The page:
Early Cinema

The Germans were the first nation to embrace the horror genre in cinema. Their movies were influenced by the Gothic novels of Bram Stoker and Mary Shelley. The set design of early horror films had elements of surrealism. This can be seen predominately in The Cabinet of Dr Caligari. Nosferatu also stands out as one of the most notable genre films of this early period.

With the advent of sound, the film studio Universal became the biggest for scary movies. The Hollywood company introduced the world to a variety of classic silver screen monsters. These included Frankenstein, the Wolf Man, Dracula and the Creature from the Black Lagoon.

80s Slashers

The popularity of horror declined somewhat in the middle of the 20th century. However, by the 1980s it was once again filling up cinema seats. This was thanks to the emergence of slasher movies. They favoured graphic violence over spooky atmosphere. They also took place in a modern day setting.

Often a slasher will show the killer’s point of view. The audience sees the villain’s shoe step through the woods, and their hand wielding a weapon. The fact that viewers were on the side of the murderer led to public debate about the moral validity of these movies.

This debate would eventually lead to several horror films being banned in the United Kingdom. These illegal movies would be classified as “video nasties”, with over 70 being placed on the contraband list. In later years, most of these films have been reclassified as legal to own.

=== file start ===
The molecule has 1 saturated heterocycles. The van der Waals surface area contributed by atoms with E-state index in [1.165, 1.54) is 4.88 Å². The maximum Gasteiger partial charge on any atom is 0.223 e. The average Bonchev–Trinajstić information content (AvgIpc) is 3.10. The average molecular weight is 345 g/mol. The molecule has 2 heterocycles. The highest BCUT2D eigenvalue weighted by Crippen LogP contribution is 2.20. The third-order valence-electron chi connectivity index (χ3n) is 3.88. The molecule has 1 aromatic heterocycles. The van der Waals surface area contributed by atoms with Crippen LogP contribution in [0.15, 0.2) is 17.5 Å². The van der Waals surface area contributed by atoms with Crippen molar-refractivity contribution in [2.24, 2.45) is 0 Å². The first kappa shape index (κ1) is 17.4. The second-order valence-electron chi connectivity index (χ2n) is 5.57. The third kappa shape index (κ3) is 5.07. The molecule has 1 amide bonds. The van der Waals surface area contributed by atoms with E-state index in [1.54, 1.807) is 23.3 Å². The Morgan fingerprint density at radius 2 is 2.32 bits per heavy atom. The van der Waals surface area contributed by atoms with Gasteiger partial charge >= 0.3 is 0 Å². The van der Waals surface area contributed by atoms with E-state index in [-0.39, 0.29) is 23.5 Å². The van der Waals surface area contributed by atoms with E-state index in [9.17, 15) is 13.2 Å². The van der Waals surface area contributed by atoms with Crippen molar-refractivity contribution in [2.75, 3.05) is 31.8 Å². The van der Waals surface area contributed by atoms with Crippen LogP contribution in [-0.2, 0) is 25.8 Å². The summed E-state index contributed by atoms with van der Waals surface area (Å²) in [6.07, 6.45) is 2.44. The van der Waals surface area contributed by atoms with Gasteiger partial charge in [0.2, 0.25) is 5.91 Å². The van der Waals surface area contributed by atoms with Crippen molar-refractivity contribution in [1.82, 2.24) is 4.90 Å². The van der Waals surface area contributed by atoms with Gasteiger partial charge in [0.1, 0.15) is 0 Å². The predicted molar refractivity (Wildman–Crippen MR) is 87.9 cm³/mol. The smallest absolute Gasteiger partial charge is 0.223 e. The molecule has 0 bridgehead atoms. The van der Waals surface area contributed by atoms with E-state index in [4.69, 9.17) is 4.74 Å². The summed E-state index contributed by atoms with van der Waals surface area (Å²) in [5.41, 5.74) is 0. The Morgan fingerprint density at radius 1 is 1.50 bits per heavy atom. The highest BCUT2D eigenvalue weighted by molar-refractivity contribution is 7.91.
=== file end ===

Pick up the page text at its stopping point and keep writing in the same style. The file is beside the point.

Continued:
The Postmodern 90s

The slasher trend of the 1980s began to become increasingly repetitive, and artistically bankrupt. The genre once again began to lose popularity. This changed with the release of the movie Scream in 1996.

Scream was self-aware and smart when compared to horror films that came before. It centres on characters who know the cliches of the genre. The film subverts what audiences had come to expect, and made the horror more cerebral than in the earlier decade.


There have undoubtedly been many theories as to why audiences continue to pay to see scary films. One of the most popular is the fact that the experience offers a safe outlet for extreme emotions. Viewers get to release their anxieties without repercussions.

The experience is similar to a roller coaster. For this reason, the two are often compared in film discussions. The difference is that horror movies offer both an immediate rush of fear, and a more intellectual one, that can last for much longer. Audiences can often become apprehensive long after they have left the cinema. It seems likely that this appeal will endure in the coming years.